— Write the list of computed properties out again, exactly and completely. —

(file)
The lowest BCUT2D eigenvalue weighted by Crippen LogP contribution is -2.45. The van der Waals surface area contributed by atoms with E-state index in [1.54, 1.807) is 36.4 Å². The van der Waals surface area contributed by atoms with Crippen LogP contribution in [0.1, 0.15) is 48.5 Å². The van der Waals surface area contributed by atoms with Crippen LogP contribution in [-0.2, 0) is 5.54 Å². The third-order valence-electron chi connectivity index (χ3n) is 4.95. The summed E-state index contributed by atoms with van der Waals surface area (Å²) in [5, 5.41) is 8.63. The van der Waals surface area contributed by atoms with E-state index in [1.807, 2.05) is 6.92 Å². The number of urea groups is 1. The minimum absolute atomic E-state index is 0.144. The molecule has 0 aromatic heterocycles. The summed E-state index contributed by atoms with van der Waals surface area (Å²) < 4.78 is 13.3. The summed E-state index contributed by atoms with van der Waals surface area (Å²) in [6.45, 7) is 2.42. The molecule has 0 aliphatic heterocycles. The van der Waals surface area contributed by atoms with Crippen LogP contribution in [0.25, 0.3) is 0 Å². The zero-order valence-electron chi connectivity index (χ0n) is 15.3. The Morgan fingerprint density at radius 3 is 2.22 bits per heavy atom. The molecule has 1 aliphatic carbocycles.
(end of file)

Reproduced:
The lowest BCUT2D eigenvalue weighted by Crippen LogP contribution is -2.45. The van der Waals surface area contributed by atoms with E-state index in [1.54, 1.807) is 36.4 Å². The van der Waals surface area contributed by atoms with Crippen LogP contribution in [0.1, 0.15) is 48.5 Å². The van der Waals surface area contributed by atoms with Crippen LogP contribution in [-0.2, 0) is 5.54 Å². The third-order valence-electron chi connectivity index (χ3n) is 4.95. The summed E-state index contributed by atoms with van der Waals surface area (Å²) in [5, 5.41) is 8.63. The van der Waals surface area contributed by atoms with E-state index in [1.807, 2.05) is 6.92 Å². The number of urea groups is 1. The minimum absolute atomic E-state index is 0.144. The molecule has 0 aromatic heterocycles. The summed E-state index contributed by atoms with van der Waals surface area (Å²) < 4.78 is 13.3. The summed E-state index contributed by atoms with van der Waals surface area (Å²) in [6.45, 7) is 2.42. The molecule has 0 aliphatic heterocycles. The van der Waals surface area contributed by atoms with Crippen LogP contribution in [0.25, 0.3) is 0 Å². The zero-order valence-electron chi connectivity index (χ0n) is 15.3. The Morgan fingerprint density at radius 3 is 2.22 bits per heavy atom. The molecule has 1 aliphatic carbocycles.